Uber's sexual misconduct troubles went public last year after a former engineering employee, Susan Fowler, put up a blog post alleging she was sexually harassed at the company and that HR and senior management ignored her complaints.
Uber vowed to commit to a cultural overhaul in response. It even expanded what it called its diversity team to rid the company of what appeared to be a work environment that tolerated sexual misconduct.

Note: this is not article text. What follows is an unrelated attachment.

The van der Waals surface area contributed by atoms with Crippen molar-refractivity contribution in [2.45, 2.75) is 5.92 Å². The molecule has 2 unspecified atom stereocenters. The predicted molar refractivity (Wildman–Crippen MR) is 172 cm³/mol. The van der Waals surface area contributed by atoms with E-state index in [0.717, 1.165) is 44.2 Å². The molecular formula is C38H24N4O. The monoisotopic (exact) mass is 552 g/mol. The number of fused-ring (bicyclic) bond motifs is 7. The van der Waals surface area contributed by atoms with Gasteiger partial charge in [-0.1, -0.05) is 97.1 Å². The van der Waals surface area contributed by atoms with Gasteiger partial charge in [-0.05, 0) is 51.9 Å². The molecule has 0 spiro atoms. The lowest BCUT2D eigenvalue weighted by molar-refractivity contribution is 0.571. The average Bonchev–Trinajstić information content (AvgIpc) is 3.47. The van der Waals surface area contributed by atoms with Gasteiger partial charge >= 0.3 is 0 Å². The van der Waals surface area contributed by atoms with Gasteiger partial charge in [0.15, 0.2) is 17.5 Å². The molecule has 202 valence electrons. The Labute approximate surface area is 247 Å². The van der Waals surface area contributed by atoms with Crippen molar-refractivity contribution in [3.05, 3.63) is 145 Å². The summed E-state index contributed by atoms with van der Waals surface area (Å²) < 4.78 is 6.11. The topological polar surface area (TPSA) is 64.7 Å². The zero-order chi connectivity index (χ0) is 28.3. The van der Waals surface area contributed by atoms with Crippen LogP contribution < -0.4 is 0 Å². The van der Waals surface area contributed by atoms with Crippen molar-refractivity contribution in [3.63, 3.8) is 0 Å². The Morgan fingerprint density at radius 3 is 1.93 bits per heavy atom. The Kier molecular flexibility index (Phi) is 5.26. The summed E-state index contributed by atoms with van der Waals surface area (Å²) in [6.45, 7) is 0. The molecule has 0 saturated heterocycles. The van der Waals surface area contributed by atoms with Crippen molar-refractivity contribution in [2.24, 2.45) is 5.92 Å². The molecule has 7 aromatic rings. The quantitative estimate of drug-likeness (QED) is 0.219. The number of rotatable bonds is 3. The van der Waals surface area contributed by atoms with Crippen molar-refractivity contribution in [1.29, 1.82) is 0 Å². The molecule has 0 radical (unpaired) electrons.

While Uber has been a sort of poster child for Silicon Valley's general harassment problem (which the company has taken many steps to fix), the very structure of HR overall could accidentally serve as a blockade rather than enable employees to come forward with their problems. A good HR leader has to have empathy and listening skills — and a company should be sure to take note of employees who express such qualities.